About This Blog

This blog was originally started as a thread on the forum pages of an animal rescue site. Now it's here!

The articles you find in here are purely for entertainment (yours and mine) and (with one or two exceptions) are all tongue-in-cheek chronicles of the World (my bit, anyway) as I see it.
No disrespect is intended towards anyone unless I make a mistake and make it too obvious.

I hope you enjoy my offerings. Feedback and comments of any kind are welcome.

Wednesday, 4 April 2012

The Dealer And The Mystery Of The Disappearing Accent!

A few days ago  when I was walking through Canton (a district of Cardiff), I saw a guy wearing the baggiest trousers I had ever seen; the kind that suggested the presence of legs but failed to deliver any real evidence of their existence. Baggier even than the baggiest of 70's Oxford Bags.

He also wore a camouflage jacket of the kind that British paratroopers used to wear many moons ago.  As he came closer he performed a little jig in an attempt to sidestep an old granny with one of those annoying little shopping bags on wheels.

He failed spectacularly and sprawled headlong onto the pavement in front of me.

I helped him up.

What can I say? It's what I do. I'm a helper!

"You ok?" I asked.

"Yeah man!" came a booming, Jamaican reply.

Once on his feet, he thanked me and made off at speed taking with him a brand new limp.

Later ... maybe 30 minutes or so ... I entered a small cafe to have a coffee whilst pondering 9. Down of my crossword - Cannot be fixed. (11).

Just as I entered the cafe my new and still limping friend arrived.

"Hello again, my friend" he said. "Let me buy you a coffee, for helping me earlier".

I couldn't help noticing his Jamaican accent had somewhat slipped.

"Oh! Thanks" I managed.

His accent reappeared as he ordered "Sausage, chips and beans for me an a coffee f'me fren'".

A large roll of banknotes appeared in his hand and he unfurled a twenty pound note. After paying and receiving his change, the roll of notes disappeared back into the baggy pocket of his baggy trousers.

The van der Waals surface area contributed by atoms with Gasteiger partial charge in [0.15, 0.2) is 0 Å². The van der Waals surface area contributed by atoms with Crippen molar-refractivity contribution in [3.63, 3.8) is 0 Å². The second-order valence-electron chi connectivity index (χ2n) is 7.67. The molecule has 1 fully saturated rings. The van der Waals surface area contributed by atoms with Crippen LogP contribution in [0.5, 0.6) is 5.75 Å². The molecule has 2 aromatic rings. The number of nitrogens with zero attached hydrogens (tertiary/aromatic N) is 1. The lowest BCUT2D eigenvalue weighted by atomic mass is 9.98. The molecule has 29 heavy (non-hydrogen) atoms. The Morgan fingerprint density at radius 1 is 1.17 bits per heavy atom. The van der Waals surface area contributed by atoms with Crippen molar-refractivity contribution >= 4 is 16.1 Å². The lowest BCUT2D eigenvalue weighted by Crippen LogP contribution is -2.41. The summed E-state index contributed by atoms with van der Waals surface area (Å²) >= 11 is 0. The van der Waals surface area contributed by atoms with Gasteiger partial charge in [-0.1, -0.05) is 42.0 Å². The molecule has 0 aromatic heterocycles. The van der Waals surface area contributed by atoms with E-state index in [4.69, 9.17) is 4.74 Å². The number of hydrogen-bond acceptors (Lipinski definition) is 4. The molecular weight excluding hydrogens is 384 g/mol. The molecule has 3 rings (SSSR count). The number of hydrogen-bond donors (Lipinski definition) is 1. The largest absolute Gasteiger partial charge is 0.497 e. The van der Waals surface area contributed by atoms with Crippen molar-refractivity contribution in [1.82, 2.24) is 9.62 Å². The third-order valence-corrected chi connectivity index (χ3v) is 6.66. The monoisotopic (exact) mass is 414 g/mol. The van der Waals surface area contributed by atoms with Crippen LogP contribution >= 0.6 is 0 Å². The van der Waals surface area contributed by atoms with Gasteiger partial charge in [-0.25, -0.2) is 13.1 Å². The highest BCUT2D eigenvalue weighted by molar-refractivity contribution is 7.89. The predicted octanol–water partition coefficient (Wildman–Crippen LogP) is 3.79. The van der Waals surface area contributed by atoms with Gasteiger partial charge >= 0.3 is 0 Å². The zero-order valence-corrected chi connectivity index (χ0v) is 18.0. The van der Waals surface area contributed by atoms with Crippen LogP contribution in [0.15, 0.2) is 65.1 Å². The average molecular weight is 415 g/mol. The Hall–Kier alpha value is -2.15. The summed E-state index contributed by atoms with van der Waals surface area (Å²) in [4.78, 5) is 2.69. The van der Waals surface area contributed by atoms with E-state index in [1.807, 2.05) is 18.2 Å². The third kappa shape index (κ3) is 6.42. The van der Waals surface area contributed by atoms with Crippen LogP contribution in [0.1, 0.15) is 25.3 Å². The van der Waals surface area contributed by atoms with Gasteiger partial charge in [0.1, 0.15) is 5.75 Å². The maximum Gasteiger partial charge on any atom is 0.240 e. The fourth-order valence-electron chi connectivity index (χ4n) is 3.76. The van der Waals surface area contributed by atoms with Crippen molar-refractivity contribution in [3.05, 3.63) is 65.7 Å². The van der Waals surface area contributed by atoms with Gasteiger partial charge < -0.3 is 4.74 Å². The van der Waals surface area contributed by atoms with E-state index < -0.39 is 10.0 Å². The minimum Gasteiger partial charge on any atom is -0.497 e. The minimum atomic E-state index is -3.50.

We sat at a table and minutes later coffee arrived.

Just then my new friend, who had identified himself as Lionel, looked across the cafe and saw two guys (who were probably Somalians - there are a fair few around here) getting up from their table and heading to the door.

"Black bastards!" he hissed.

As Lionel himself is of Afro-Caribbean origin, his statement surprised me.

He grinned, showing me in the process teeth that, had we been in sunlight, would have dazzled passing motorists. "Not talking 'bout their skin, man. Them's bad to the heart!".

Lionel's accent was back and thicker than ever.

I watched the Somali's leave the cafe.

"Yeah, man! Them's selling da 'ard stuff. Dope! I sell's weed. Ya wan' some?"

I declined.

His accent departed once more as he said "Just as well. I'd have to arrest you!"

I finished my coffee.

"Only jokin' man" he said with a grin as I thanked him for the coffee and took my leave.

As I walked back to my car the answer to 9.Down came to me; Irreparable.

That's when I realised that the newspaper that I hadn't yet read, still lay on the table.


  1. Isn't it interesting how many different characters we encounter in the course of our days?

    1. Lionel is one of the stranger one's. He's a regular in the local mental hospital, or so I'm told.

  2. Did ya go back to the cafe and get ya newspaper and finish the crossword? :-).

    1. I actually bought another newspaper, did the crossword again AND I actually read it!

  3. I used to have a friend that would say "Ya, mon" in a Jamaican accent all the time.....she was born and raised here in the States. Used to drive me crazy.

    1. It is a bit irritating, innit man?

  4. 'Irreparable' Oh..I was going to say 'F**ked' Can you tell I'm not good at crosswords? I have several Aboriginal friends, they are the worst for calling each other racist names (they can do that...right?) They get away with saying things that would see me punched in the face

    1. Yes, I've heard some of them when I was down under.


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